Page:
Chris Wysopal, CTO of CA Veracode, a leading cybersecurity company, offers a more moderate option—slowing the computers down. “We could make the computers suffer hard-drive failures, keeping the operators so busy they couldn’t do much else,” Wysopal told me. “This is easy to do, and it would send a message: We can get to you, just like you can get to us, and we can step this up several notches”—for instance, fry the computers, as Clarke suggests—“if you don’t stop.”
Researchers imaginatively dub the new vulnerability "Spring Break"
A flaw that was discovered in Pivotal’s Spring Framework in September 2017 has only come to light now that users have had a chance to update.
A DevSecOps strategy won’t work if developers haven’t bought into the movement. CA Veracode held a virtual summit on Assembling the Pieces of the DevSecOps Puzzle yesterday to talk about the importance of developer security training in a DevOps environment.
Meltdown and Specter rang in the year 2018 with a bang, affecting billions of devices. CA Veracode's Julian Totzek-Hallhuber explains in this blog post why it is high time to put security at least on the same level as functionality.
If you make security early in development, you can reduce safety risks and long-term development costs quite significantly. The EU Commission is on its way with a number of initiatives that take security from the start.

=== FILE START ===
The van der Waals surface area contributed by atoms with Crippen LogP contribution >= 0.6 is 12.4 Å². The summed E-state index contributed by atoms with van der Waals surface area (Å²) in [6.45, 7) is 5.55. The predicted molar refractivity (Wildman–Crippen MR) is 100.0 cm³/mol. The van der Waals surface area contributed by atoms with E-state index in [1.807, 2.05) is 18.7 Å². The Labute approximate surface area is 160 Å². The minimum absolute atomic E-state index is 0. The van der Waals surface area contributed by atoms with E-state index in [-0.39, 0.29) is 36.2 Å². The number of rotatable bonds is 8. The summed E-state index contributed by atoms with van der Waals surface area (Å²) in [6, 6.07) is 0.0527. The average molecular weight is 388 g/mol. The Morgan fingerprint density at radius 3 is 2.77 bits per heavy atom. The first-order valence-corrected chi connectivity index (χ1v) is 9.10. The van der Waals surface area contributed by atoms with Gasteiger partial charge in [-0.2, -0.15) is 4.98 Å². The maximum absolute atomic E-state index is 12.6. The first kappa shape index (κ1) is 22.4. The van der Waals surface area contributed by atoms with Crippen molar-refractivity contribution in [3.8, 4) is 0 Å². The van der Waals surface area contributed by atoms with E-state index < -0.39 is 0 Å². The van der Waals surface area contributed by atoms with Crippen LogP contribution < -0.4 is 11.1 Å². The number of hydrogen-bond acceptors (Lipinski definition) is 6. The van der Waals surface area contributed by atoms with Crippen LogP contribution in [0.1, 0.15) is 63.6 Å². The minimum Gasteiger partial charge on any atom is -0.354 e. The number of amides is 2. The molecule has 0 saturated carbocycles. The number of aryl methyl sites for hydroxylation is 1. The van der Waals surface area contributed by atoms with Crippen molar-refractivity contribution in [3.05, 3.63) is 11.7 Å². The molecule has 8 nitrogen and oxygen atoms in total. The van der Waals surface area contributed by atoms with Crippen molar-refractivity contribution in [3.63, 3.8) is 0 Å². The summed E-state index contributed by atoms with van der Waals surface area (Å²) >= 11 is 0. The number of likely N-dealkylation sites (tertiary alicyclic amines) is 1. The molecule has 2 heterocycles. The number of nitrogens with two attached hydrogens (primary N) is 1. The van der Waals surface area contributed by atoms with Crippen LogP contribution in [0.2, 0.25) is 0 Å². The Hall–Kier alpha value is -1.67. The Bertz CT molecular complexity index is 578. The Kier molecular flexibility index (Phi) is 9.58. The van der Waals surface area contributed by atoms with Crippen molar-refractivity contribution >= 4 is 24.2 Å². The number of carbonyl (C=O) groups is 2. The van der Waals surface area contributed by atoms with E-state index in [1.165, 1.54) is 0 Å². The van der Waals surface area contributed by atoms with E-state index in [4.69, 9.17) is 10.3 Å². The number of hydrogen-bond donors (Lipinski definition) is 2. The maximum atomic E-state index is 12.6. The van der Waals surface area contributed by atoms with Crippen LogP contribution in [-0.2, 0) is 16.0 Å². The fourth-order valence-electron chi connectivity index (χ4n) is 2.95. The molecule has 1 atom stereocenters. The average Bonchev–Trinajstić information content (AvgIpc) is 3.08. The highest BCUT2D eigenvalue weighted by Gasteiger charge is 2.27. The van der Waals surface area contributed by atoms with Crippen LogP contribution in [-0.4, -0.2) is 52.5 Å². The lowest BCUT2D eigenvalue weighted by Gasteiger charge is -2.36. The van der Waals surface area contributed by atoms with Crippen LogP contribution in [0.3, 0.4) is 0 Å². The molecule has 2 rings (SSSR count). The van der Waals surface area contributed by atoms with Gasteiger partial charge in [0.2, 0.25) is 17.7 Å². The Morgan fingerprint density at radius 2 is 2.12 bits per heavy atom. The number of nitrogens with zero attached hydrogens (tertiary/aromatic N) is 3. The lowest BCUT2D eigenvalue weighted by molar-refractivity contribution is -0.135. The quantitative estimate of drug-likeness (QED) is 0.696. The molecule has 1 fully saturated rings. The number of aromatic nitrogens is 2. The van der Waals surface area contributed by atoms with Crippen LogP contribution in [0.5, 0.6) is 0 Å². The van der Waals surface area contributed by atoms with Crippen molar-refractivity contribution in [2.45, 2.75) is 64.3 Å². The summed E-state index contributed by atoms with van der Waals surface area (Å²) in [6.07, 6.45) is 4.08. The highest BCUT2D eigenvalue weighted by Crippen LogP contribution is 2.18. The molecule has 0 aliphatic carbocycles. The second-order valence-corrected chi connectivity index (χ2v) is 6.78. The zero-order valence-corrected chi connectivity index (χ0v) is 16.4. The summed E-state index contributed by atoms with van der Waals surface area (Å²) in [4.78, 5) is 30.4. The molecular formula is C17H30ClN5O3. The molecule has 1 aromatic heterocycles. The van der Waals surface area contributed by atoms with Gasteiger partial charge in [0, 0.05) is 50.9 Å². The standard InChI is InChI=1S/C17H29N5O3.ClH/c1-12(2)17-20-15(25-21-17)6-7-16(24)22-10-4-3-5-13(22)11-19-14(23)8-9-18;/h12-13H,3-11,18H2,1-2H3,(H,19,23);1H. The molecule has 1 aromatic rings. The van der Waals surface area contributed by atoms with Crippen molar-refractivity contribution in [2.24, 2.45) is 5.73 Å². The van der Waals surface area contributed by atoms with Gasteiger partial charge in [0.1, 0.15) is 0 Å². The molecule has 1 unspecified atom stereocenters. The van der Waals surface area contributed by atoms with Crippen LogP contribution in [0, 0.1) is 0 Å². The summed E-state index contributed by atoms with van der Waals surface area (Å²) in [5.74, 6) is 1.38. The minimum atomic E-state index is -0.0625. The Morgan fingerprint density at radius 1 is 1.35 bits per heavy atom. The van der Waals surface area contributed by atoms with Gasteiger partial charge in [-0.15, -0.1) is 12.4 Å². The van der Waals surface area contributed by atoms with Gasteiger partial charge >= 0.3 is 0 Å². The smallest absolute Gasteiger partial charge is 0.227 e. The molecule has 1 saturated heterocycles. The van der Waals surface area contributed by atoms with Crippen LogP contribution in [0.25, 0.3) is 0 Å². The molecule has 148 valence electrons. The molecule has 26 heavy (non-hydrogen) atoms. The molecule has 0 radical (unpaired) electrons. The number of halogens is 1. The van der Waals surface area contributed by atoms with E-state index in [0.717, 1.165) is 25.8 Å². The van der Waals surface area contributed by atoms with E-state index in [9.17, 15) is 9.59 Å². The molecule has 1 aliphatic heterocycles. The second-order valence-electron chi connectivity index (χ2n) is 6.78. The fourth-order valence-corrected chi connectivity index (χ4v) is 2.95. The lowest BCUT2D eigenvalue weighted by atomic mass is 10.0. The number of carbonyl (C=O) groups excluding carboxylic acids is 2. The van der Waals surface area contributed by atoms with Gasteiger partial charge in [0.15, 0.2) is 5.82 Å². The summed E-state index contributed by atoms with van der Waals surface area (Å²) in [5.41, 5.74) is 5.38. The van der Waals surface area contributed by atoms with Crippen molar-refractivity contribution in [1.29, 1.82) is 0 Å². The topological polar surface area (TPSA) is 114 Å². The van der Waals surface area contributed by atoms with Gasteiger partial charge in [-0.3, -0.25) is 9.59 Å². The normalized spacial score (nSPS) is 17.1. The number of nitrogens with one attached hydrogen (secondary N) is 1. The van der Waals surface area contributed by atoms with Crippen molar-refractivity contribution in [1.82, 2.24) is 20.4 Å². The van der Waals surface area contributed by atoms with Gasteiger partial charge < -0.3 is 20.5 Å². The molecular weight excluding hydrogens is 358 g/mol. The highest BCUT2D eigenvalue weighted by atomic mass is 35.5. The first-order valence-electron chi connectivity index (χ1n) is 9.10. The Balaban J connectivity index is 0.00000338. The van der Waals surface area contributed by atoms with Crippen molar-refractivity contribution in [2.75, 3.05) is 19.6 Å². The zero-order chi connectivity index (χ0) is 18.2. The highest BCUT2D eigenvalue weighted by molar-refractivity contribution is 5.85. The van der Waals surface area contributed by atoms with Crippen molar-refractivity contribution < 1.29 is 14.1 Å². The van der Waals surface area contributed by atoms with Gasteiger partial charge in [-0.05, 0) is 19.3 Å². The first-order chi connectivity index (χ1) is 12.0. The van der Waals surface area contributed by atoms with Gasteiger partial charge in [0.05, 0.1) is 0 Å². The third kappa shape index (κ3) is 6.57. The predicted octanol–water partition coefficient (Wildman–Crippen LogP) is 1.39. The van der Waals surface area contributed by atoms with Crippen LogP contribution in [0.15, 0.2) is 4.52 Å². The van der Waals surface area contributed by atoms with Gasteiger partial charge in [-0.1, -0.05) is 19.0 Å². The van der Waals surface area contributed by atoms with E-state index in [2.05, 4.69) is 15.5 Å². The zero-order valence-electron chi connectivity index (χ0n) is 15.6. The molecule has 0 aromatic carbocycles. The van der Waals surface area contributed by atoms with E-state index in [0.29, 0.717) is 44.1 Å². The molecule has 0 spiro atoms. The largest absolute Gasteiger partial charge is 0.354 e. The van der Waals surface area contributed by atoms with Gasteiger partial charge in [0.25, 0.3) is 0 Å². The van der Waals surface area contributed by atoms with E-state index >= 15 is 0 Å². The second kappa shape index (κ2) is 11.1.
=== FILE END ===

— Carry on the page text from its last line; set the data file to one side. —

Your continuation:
Corporate IT systems with known vulnerabilities are often missed or overlooked. In the case of Equifax, a known vulnerability led to hundreds of millions of dollars in losses. Here are the top-5 ways that vulnerabilities hide inside your company.
Somewhere along the road to DevOps nirvana that so many organizations have been attempting to follow, security got left behind. You see, a big driver of the need for DevOps is the speed with which organizations crank out software. It turns out it's really easy for software development to run off the rails, turning what should be innovation into unnecessary fiascos that can cost millions to fix, or worse yet, cause irreparable damage to a company's reputation.
New software also brings with it new threats to the overall security of an organisation, so understanding the potential risks and vulnerabilities software introduces is essential if businesses want to keep hackers at bay
The U.S. Securities and Exchange Commission introduced new SEC cybersecurity disclosure rules to prevent insider trading related to data breaches and other security incidents.